8 FAQs for Patients Considering Surgical Weight Loss

Deciding to undergo a surgical weight loss procedure is a huge commitment and shouldn’t be taken lightly. Below, the bariatric surgery experts at the Bon Secours Surgical Weight Loss Center answer eight of the most common questions they hear from patients who are considering or preparing for a weight loss surgery.

  1. What is the youngest age for which weight loss surgery is recommended?
    Guidelines from the American Society for Bariatric Surgery and the National Institutes of Health generally recommend surgery only for those 18 years of age and older. At the Bon Secours Surgical Weight Loss Center, our directors recommend surgery for patients 21 years of age or older because, in reviewing their patient outcomes, they found that these patients were much more successful in maintaining their weight loss.
  2. What are the routine tests before surgery?
    The most common pre-surgery tests are a Complete Blood Count (CBC); Urinalysis; and, a Chemistry Panel, which gives your doctor information about 20 blood chemistry values. Other commons tests include: a Glucose Tolerance Test, which evaluates for diabetes; a chest X-ray and an electrocardiogram to examine heart health; a vaginal ultrasound to look for abnormalities in a woman’s ovaries or uterus; a gallbladder ultrasound to check for gallstones. Your surgeon may request other studies, such as a pulmonary function testing, sleep study, gastrointestinal, or psychiatric evaluation.
  3. Why do I have to have a psychiatric evaluation?
    The most common reason for a psychiatric evaluation is that your insurance company requires it. Most psychiatrists will evaluate your understanding and knowledge of the potential risks and complications of a weight loss surgery, and your ability to follow the basic recovery plan.
  4. Will I be asked to stop smoking?
    Patients are required to stop smoking at least one month before surgery. Smoking increases the risk of lung problems after surgery, increases the rate of gastric ulcers, can reduce the rate of healing, increases the rates of infection, and interferes with blood supply to the healing tissues.
  5. If I want to undergo a gastric bypass, how long do I have to wait?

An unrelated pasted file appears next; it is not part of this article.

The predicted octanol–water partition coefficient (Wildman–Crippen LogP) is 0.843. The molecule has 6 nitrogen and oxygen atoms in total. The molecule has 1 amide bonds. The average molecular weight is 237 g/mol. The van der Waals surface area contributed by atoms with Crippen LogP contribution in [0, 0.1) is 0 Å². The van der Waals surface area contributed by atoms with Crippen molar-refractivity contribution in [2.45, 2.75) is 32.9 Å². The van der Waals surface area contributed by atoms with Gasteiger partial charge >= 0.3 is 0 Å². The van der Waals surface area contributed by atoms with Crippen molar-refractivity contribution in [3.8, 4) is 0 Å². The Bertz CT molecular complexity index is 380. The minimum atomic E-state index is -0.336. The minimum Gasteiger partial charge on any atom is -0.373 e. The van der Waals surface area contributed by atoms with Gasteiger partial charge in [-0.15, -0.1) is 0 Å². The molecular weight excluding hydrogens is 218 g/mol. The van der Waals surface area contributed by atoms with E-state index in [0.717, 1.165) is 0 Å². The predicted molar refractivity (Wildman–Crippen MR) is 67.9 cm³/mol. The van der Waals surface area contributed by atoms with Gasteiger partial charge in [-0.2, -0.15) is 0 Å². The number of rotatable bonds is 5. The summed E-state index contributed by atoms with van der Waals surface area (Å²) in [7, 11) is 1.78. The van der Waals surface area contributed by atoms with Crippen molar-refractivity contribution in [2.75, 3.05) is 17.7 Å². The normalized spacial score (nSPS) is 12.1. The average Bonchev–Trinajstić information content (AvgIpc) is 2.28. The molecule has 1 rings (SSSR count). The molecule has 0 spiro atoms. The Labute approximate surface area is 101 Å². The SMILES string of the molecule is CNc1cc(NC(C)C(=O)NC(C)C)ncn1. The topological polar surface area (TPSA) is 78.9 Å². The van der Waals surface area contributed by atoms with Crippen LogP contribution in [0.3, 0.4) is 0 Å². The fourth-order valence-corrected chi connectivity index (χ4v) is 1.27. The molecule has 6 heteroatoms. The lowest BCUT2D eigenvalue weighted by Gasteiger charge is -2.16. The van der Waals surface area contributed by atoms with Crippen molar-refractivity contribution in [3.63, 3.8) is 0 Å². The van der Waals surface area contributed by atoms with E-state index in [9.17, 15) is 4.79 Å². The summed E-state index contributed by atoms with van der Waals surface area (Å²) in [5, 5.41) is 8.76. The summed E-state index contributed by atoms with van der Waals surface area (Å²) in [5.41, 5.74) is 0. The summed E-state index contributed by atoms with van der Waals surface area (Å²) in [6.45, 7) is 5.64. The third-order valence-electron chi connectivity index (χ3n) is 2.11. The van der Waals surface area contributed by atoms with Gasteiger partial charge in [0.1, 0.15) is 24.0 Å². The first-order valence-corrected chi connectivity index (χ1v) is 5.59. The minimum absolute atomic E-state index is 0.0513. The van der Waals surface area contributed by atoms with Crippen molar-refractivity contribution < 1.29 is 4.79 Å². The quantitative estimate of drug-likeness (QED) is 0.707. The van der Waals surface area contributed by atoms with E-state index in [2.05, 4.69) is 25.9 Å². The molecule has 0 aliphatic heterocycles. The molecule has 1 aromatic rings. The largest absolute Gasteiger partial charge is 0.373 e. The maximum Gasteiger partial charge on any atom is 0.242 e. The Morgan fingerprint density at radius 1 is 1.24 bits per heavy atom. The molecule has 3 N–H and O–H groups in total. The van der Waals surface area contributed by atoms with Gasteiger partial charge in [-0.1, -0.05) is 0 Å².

New evaluation appointments with Bon Secours are usually available within a month of your request. Once a patient is evaluated, if the surgeon and patient agree it is appropriate, the operation can usually be scheduled within 8 weeks.
  6. What can I do before my first SWL appointment to speed up the process of getting ready for surgery?
    There a few things patients can do, including working with a primary care physician to keep your routine health testing current. Before heading into an appointment, patients should make a list of all the diets you have tried, gather all important medical data (including reports of special tests (echocardiogram, sleep study, etc.), and bring a list of their current medications.
  7. What can I do to help expedite the insurance process?
    Start by collecting all the information your insurance company requires. This can include diet records, your medical history, and a list of all relevant medical tests. Submitting a complete application with all the necessary information reduces the likelihood of a denial. Letters from your personal physician and health consultants attesting to the “medical necessity” of the treatment are particularly valuable during this process. When several physicians report the same findings, it may confirm a medical necessity for surgery. After your letter is submitted, call your insurance carrier regularly to ask about the status of your request. If you encounter delays, your employer or human relations office may also be able to help you work through obstacles.
  8. Why does it take so long to get insurance approval?
    After your telephone interview consultation is completed, it usually takes your doctor 1-2 days to send a letter to your insurance carrier to start the approval process. The time it takes to get an answer from the insurance company is typically around 3-4 weeks, but it can be longer if you are not persistent in your follow-up. Most treatment centers have insurance analysts who will follow up regularly on approval requests. It may be helpful for you to call the claims service of your insurance company about a week after your letter is submitted and ask about the status of your request.

Have more, unanswered questions about surgical weight loss? Visit the Bon Secours Surgical Weight Loss Center’s frequently asked questions page or leave your question in the comments

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